Tuesday, September 29, 2009

They Say Running Is Good for You

I hate running. I don’t hate it in the way that you hate your least favorite food, or your least favorite person. Instead, I hate running the way you hate things that you know are good for you, like communicating and eating your vegetables. They’re the things that you bring yourself to do with more than a little chiding from your conscience – who sounds strangely like a 1950’s housewife of a mother – that eventually make you feel better about who you are and where you sit in the world.
It’s the second week of half-marathon training. This is the second time I’ve trained for a half-marathon this year; the first time I got to within two weeks of the race and had to admit defeat. My muscles didn’t give out on me, but my organs did. I picked up something in Mexico that made it impossible for me to absorb nutrients, and I wasn’t doing myself any favors by trying to keep exercising. Instead, my running got slower and slower, until I couldn’t even run four miles anymore when I should have been running 12.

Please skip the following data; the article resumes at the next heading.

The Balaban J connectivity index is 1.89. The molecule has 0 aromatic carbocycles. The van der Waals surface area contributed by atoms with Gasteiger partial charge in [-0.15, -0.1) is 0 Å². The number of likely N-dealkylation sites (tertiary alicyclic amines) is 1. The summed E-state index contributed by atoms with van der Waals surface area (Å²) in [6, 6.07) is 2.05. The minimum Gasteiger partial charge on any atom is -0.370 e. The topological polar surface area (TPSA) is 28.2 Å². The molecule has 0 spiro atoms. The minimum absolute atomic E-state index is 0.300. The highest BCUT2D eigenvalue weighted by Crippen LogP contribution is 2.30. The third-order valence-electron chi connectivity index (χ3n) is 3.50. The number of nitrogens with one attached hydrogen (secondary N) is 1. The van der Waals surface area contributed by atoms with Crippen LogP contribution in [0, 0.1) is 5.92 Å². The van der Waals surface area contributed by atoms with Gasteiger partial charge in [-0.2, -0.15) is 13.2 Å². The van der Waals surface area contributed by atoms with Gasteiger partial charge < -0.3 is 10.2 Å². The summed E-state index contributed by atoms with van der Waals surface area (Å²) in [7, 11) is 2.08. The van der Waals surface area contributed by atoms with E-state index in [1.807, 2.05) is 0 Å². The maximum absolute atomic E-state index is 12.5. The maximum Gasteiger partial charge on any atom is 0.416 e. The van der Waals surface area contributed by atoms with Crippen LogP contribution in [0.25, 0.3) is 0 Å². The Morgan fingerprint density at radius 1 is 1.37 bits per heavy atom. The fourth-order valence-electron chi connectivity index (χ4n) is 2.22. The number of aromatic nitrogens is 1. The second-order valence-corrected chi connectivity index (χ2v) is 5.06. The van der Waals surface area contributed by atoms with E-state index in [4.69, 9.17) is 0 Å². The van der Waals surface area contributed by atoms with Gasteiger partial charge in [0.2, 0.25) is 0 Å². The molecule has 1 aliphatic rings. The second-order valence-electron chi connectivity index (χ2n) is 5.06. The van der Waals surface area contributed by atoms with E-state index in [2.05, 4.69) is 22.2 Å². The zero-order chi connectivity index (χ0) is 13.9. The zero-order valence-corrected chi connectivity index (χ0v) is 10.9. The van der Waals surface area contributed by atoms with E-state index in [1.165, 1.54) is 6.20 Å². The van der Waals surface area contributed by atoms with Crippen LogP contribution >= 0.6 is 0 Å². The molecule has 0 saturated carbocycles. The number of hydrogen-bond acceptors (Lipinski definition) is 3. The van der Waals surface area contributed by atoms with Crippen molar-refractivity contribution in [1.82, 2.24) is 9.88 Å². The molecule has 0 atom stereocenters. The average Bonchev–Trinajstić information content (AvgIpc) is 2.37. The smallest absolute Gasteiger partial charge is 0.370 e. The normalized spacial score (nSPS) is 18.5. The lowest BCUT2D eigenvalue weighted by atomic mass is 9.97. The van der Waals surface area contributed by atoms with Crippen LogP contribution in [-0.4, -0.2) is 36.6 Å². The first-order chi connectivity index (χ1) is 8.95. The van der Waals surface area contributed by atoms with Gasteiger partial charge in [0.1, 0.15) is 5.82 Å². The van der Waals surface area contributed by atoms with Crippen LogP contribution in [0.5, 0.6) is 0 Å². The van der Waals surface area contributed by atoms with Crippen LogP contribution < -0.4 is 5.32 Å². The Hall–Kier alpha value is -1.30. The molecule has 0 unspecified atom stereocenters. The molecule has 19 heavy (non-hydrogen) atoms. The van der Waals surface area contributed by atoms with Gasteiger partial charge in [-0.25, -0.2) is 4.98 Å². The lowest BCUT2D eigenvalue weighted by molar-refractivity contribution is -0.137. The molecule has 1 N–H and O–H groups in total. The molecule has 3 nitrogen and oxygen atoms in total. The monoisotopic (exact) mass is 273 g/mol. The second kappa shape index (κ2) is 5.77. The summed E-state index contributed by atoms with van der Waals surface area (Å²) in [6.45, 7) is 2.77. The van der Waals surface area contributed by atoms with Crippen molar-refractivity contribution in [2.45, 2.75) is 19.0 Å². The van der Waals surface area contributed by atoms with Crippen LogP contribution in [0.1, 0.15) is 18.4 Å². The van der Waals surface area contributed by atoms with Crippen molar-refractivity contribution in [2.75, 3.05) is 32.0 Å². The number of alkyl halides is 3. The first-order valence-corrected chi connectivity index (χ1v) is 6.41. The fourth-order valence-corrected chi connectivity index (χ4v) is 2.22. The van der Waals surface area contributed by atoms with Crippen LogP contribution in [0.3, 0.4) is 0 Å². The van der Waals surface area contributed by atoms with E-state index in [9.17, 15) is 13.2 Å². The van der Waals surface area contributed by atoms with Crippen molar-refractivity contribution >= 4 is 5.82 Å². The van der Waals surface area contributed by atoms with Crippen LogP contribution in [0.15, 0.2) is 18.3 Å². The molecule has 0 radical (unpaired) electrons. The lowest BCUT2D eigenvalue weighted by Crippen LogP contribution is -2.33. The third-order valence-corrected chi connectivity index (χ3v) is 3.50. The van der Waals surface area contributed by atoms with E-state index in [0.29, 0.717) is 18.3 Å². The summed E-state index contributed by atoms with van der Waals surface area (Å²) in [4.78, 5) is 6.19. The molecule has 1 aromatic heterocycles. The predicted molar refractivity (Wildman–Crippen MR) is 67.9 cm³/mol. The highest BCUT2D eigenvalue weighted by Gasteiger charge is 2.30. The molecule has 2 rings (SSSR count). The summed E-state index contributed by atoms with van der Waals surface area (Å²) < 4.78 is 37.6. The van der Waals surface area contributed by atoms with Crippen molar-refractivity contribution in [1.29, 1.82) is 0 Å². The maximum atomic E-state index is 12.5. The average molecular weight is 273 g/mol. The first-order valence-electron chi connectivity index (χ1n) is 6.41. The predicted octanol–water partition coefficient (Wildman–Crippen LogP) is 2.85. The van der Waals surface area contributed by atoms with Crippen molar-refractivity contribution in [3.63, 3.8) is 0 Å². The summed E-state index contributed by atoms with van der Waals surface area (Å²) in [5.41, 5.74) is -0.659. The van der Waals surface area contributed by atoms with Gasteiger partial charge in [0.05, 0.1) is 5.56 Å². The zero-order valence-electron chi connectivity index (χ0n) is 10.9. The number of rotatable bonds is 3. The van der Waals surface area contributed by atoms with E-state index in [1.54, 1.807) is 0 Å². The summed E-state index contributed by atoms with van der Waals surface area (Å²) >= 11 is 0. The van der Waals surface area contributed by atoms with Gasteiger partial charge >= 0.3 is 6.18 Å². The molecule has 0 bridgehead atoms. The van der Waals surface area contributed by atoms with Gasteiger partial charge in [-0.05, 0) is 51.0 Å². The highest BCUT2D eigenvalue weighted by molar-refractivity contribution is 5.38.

I would much rather open my eyes in the morning, look at the clock, then go back to sleep. I would much rather decide to eat cake all day long then be able to say conversationally, “I don’t know why, but no matter what I eat I can’t manage to gain weight.” I would much rather not have a mental catalogue of the fat content of food that I refer to when I look at a menu. I would much rather be able to fly, too.
Instead, I get up in the morning, stick my contacts into eyes still blurry with sleep, sigh, and drag myself into running clothes. I take my time messing around with my iPod, finding the playlist I want, then the stopwatch application. I take another sip of water, then give into the 50’s housewife in my head, “Vegetables and exercise are good for us,” she says, her hands on her hips over her apron. My conscience wears pearl earrings and lipstick, even though I hate the taste of lipstick and only wear earrings at weddings. I imagine her standing at the door as I stumble sleepily outside, wagging her finger at me in her cute little heels. “You’ll feel better after this, I promise!”
I am not a great runner. There’s nothing efficient or awe-inspiring about my running. I am incapable of a lot of speed or any amount of grace. Usually my side hurts, or my IT band, or my feet begin to blister. I doubt there’s anyone who has ever passed me on the road and thought to themselves, “Wow, that’s so great. I should start running.” Instead, their thoughts are probably of whether to come back later and see if I’ve expired on the side of the road.